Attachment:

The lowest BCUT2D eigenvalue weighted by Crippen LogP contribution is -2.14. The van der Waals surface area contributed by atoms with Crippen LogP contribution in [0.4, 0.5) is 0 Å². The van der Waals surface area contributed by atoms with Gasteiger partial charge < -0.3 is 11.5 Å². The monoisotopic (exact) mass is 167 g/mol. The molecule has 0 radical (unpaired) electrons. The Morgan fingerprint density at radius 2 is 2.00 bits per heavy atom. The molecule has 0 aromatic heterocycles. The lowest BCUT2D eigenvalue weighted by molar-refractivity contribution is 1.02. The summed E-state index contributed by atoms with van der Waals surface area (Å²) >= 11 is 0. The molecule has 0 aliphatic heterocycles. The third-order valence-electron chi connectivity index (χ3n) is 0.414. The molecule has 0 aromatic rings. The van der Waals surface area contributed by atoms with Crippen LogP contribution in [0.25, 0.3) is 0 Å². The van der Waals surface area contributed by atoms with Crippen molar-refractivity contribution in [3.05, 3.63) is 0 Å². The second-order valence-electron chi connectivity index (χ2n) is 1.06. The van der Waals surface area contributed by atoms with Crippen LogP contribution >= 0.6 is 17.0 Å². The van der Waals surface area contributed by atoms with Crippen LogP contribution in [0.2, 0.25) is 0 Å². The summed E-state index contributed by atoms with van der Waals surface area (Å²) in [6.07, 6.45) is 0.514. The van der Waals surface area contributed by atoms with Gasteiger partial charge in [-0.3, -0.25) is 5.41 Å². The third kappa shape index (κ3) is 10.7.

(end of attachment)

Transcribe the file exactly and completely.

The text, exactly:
The lowest BCUT2D eigenvalue weighted by Crippen LogP contribution is -2.14. The van der Waals surface area contributed by atoms with Crippen LogP contribution in [0.4, 0.5) is 0 Å². The van der Waals surface area contributed by atoms with Gasteiger partial charge < -0.3 is 11.5 Å². The monoisotopic (exact) mass is 167 g/mol. The molecule has 0 radical (unpaired) electrons. The Morgan fingerprint density at radius 2 is 2.00 bits per heavy atom. The molecule has 0 aromatic heterocycles. The lowest BCUT2D eigenvalue weighted by molar-refractivity contribution is 1.02. The summed E-state index contributed by atoms with van der Waals surface area (Å²) >= 11 is 0. The molecule has 0 aliphatic heterocycles. The third-order valence-electron chi connectivity index (χ3n) is 0.414. The molecule has 0 aromatic rings. The van der Waals surface area contributed by atoms with Crippen LogP contribution in [0.25, 0.3) is 0 Å². The van der Waals surface area contributed by atoms with Crippen molar-refractivity contribution in [3.05, 3.63) is 0 Å². The second-order valence-electron chi connectivity index (χ2n) is 1.06. The van der Waals surface area contributed by atoms with Crippen LogP contribution >= 0.6 is 17.0 Å². The van der Waals surface area contributed by atoms with Crippen LogP contribution in [0.2, 0.25) is 0 Å². The summed E-state index contributed by atoms with van der Waals surface area (Å²) in [6.07, 6.45) is 0.514. The van der Waals surface area contributed by atoms with Gasteiger partial charge in [-0.3, -0.25) is 5.41 Å². The third kappa shape index (κ3) is 10.7.